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July 2017
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IAB New Standard Ad Unit Portfolio

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Executive Summary: This document, providing the guidelines for the IAB New Standard Ad Unit Portfolio, has been developed by the IAB Tech Lab Flex Ads Committee after review of all feedback received on the draft for public comment document published in September 2016. For the full report click here and here. These guidelines are comprehensive [...]

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posted at: 12:00am on 27-Jul-2017
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Neuranet Launches Flexitive 2.0 to Help Media Companies Adapt to New IAB Standard Ad Unit Portfolio

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The cloud-based responsive design software company announces platform upgrade to help media companies drive growth and adapt quickly following the release of the new global IAB digital advertising guidelines. Neuranet, the technology company behind responsive design software Flexitive, today announced the next generation of its HTML5 based software, Flexitive 2.0. The platform upgrade supports more [...]

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posted at: 12:00am on 27-Jul-2017
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Titleist Tees Up Lawsuit Against Parody Clothier Because Golf Doesn't Have A Sense Of Humor

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Back in the more innocent era of the early 2010s, you may recall that we discussed a series of delightful trademark disputes between clothier North Face and a couple of guys who started a business first called South Butt (later changed to Butt Face). In those series of posts, we discussed two conflicting facts: trademark lawsuits against parody operators such as this are extremely hard to win in court... except that those same lawsuits are crazy expensive to fight, so the parody operators typically just cave and settle. It's one of those corners of the law in which the very framework of the legal system virtually ensures that the proper legal conclusion is never reached. Yay.It seems that North Face's peers in the clothing industry share its disdain for these parody companies. Titleist, for instance, recently filed a trademark and dilution lawsuit against a company called I Made Bogey, suggesting that the following example of its product both will confuse the public as to its origins and will tarnish Titleist's reputation.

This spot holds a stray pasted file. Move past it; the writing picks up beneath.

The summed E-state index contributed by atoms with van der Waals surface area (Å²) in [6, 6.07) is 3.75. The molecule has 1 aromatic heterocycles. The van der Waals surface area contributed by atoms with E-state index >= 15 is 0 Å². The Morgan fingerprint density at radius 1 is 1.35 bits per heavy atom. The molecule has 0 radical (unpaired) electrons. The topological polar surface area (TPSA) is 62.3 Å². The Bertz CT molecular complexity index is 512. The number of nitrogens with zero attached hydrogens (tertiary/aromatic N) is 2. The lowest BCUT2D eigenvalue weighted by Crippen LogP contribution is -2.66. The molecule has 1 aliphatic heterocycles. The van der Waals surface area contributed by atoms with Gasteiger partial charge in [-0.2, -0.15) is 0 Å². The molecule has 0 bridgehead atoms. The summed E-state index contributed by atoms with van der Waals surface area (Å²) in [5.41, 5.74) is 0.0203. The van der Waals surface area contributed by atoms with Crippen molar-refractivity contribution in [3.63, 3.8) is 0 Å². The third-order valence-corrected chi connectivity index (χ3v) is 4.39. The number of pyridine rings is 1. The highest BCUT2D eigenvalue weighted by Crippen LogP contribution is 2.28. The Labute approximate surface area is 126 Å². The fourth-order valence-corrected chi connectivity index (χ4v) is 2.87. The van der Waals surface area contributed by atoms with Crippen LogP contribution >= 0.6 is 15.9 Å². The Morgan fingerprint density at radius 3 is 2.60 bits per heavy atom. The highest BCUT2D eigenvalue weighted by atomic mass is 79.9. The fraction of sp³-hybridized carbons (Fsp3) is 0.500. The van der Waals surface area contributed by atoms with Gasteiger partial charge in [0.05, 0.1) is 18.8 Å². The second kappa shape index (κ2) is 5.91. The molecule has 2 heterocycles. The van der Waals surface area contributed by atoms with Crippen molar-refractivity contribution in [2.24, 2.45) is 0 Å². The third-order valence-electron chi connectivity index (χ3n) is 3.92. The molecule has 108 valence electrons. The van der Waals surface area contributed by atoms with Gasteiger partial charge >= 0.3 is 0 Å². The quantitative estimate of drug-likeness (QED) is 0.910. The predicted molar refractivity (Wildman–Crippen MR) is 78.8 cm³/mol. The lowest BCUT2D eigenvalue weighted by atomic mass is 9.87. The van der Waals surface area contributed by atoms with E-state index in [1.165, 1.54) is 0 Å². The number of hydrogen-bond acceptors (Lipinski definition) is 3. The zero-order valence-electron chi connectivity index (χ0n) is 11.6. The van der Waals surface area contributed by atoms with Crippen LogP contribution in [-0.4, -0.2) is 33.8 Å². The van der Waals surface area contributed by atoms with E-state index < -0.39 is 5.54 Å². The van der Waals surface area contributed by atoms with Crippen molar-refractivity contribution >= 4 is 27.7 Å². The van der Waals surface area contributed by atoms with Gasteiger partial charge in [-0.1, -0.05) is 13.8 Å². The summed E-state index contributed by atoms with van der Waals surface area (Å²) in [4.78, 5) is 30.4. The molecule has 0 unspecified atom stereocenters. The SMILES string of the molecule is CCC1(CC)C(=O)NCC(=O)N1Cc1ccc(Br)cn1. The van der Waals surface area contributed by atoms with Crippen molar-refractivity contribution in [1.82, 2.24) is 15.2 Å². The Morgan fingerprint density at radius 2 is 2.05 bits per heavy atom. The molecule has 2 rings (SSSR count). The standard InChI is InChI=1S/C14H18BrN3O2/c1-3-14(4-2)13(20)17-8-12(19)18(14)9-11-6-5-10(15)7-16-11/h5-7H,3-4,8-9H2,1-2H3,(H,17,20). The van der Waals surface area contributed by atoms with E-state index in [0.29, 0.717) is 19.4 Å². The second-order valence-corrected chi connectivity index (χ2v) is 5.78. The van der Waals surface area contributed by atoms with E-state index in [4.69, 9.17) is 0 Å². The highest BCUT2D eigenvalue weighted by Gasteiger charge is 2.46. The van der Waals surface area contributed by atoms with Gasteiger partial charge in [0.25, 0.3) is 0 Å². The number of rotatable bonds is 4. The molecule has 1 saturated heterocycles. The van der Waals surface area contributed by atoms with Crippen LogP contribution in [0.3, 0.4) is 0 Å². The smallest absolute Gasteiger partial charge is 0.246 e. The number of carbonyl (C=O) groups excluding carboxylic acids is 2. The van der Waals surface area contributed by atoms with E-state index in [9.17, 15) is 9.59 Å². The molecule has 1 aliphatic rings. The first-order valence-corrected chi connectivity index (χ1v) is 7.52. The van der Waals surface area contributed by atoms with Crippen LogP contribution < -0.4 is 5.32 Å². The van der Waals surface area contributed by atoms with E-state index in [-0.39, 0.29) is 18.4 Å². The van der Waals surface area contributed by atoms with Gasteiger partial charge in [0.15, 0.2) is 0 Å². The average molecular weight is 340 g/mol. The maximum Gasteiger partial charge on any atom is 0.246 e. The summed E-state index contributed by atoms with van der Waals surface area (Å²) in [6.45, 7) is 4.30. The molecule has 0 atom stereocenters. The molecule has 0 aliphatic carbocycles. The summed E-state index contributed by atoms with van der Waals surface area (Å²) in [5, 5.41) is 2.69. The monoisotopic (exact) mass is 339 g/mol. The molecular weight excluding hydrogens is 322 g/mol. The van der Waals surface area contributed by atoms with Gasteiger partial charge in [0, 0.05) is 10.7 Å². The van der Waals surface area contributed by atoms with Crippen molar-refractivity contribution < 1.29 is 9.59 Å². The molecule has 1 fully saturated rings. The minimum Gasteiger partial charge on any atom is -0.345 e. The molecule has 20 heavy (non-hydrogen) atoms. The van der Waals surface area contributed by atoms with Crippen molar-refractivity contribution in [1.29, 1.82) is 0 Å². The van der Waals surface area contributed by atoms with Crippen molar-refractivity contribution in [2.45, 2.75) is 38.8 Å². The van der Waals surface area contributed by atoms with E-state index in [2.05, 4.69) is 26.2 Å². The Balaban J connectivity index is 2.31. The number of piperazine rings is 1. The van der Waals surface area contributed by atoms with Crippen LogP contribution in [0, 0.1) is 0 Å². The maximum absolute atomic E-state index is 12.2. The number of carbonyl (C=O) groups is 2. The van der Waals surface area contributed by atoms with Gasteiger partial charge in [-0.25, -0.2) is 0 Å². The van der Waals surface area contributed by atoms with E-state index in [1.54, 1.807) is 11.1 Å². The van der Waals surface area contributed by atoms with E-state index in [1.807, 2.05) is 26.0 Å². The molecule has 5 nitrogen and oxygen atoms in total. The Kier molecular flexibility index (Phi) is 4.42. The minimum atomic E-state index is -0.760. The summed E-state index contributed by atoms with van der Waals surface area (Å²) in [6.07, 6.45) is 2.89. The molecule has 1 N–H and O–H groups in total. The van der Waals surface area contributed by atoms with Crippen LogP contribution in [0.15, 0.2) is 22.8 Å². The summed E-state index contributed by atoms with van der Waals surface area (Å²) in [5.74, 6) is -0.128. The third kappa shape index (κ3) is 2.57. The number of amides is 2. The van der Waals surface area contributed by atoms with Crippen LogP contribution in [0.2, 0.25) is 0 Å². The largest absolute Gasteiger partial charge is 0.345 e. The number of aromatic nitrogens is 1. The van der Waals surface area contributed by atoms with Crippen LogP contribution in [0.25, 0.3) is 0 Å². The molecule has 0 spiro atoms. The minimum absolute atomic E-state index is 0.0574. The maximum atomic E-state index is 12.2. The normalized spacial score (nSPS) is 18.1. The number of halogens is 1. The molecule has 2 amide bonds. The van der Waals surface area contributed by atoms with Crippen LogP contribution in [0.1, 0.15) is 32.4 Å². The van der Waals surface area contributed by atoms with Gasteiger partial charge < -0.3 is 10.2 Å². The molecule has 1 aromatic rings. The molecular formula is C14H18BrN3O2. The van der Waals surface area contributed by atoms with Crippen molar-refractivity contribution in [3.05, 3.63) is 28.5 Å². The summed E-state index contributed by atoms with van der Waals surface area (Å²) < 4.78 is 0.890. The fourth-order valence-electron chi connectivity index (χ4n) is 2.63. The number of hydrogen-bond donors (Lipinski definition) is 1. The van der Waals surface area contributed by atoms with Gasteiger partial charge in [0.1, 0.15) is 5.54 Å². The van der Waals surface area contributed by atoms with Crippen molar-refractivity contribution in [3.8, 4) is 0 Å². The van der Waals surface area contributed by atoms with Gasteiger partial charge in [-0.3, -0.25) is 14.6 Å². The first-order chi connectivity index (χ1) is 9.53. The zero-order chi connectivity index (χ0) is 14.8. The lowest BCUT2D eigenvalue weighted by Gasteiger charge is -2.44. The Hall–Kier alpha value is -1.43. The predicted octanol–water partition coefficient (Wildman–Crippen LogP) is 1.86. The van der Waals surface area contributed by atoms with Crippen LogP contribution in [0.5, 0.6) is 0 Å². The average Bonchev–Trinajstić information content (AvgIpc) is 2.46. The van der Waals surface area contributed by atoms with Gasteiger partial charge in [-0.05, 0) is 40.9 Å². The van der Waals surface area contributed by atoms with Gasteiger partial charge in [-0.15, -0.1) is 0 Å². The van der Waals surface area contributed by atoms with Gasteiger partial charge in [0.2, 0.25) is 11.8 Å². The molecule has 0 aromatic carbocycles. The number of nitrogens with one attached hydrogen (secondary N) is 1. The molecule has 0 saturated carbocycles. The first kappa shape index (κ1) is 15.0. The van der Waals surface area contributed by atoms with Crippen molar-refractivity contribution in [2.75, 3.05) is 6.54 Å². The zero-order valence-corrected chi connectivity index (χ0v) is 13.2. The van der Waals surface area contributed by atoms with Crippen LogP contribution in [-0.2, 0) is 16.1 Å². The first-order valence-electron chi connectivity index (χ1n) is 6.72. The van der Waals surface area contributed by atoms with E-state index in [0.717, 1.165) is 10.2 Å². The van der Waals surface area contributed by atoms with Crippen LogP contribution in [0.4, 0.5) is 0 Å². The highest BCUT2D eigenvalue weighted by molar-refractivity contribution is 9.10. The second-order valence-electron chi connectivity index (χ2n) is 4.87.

Now, if you want to make the point that the hats and other items with this same branding aren't funny, go ahead. I'm right there with you. It's not even particularly clever. That said, it's also not the case that anyone is going to view this stuff as anything other than what it actually is: a parody of the notably poshly-presented golf brand. In fact, the joke only works, insofar as it does at all, if a person realizes that the parody pokes fun at the polite and often Waspy culture of golf. In other words, none of this is a thing were it not easily differentiated from Titleist's brand. For that very reason, attacks on parody like this have a heavy legal load to tow up a large mountain of precedent.
In the suit, Titleist claims both trademark infringement and dilution. For dilution to stick, it must show that I Made Bogey’s hats tarnish Titleist’s reputation or blurs its fame. For trademark infringement, however, Titleist must show that consumers would be confused by the two logos. “They would have to show that people would think Titleist is making hats” with the sexually explicit misspelling, said Tobin, the attorney. And that would be pretty difficult, she said.
And, yet, despite all of that, conventional wisdom suggests that this will all be settled out of court before the lawsuit progresses much further. The cost to fight this fight is likely to be too much for I Made Bogey to shoulder.
That doesn’t mean I Made Bogey is necessarily going to prevail, though. Trademark suits are expensive to defend, and there’s no guarantee the maker of Titties hats will come out on top. If you want a lewd golf hat, act sooner rather than later.